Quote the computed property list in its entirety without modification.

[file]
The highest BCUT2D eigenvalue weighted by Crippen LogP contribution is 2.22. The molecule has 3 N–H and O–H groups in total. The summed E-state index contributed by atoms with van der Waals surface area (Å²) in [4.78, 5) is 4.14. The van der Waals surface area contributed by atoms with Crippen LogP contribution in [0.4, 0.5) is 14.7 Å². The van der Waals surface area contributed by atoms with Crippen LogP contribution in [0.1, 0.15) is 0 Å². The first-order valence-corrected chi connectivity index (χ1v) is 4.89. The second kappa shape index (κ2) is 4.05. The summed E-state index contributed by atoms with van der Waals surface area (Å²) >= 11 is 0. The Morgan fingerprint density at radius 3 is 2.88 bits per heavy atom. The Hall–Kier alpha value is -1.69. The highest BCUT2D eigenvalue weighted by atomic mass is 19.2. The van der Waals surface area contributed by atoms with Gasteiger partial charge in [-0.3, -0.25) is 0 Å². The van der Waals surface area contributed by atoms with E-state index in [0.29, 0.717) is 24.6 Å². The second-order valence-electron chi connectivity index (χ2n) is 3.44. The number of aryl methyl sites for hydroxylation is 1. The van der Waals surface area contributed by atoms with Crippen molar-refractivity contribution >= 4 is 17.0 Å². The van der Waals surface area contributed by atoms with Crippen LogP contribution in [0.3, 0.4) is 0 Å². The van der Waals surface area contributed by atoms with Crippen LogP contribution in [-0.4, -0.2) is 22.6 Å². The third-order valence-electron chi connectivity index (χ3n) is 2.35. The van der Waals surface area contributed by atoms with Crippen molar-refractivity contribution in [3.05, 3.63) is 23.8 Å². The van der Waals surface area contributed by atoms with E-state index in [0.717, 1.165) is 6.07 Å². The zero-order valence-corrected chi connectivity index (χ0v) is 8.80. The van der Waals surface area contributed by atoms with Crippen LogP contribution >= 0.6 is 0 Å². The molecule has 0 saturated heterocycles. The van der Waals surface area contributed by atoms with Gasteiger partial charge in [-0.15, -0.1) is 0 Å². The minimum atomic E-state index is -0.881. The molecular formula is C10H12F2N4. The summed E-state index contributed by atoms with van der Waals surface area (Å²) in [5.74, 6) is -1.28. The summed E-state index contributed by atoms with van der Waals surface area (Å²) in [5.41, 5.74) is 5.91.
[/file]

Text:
The highest BCUT2D eigenvalue weighted by Crippen LogP contribution is 2.22. The molecule has 3 N–H and O–H groups in total. The summed E-state index contributed by atoms with van der Waals surface area (Å²) in [4.78, 5) is 4.14. The van der Waals surface area contributed by atoms with Crippen LogP contribution in [0.4, 0.5) is 14.7 Å². The van der Waals surface area contributed by atoms with Crippen LogP contribution in [0.1, 0.15) is 0 Å². The first-order valence-corrected chi connectivity index (χ1v) is 4.89. The second kappa shape index (κ2) is 4.05. The summed E-state index contributed by atoms with van der Waals surface area (Å²) >= 11 is 0. The Morgan fingerprint density at radius 3 is 2.88 bits per heavy atom. The Hall–Kier alpha value is -1.69. The highest BCUT2D eigenvalue weighted by atomic mass is 19.2. The van der Waals surface area contributed by atoms with Gasteiger partial charge in [-0.3, -0.25) is 0 Å². The van der Waals surface area contributed by atoms with E-state index in [0.29, 0.717) is 24.6 Å². The second-order valence-electron chi connectivity index (χ2n) is 3.44. The number of aryl methyl sites for hydroxylation is 1. The van der Waals surface area contributed by atoms with Crippen molar-refractivity contribution >= 4 is 17.0 Å². The van der Waals surface area contributed by atoms with Crippen LogP contribution in [0.3, 0.4) is 0 Å². The van der Waals surface area contributed by atoms with Crippen LogP contribution in [-0.4, -0.2) is 22.6 Å². The third-order valence-electron chi connectivity index (χ3n) is 2.35. The van der Waals surface area contributed by atoms with Crippen molar-refractivity contribution in [3.05, 3.63) is 23.8 Å². The van der Waals surface area contributed by atoms with E-state index in [0.717, 1.165) is 6.07 Å². The zero-order valence-corrected chi connectivity index (χ0v) is 8.80. The van der Waals surface area contributed by atoms with Crippen LogP contribution >= 0.6 is 0 Å². The molecule has 0 saturated heterocycles. The van der Waals surface area contributed by atoms with Gasteiger partial charge in [-0.15, -0.1) is 0 Å². The minimum atomic E-state index is -0.881. The molecular formula is C10H12F2N4. The summed E-state index contributed by atoms with van der Waals surface area (Å²) in [5.74, 6) is -1.28. The summed E-state index contributed by atoms with van der Waals surface area (Å²) in [5.41, 5.74) is 5.91.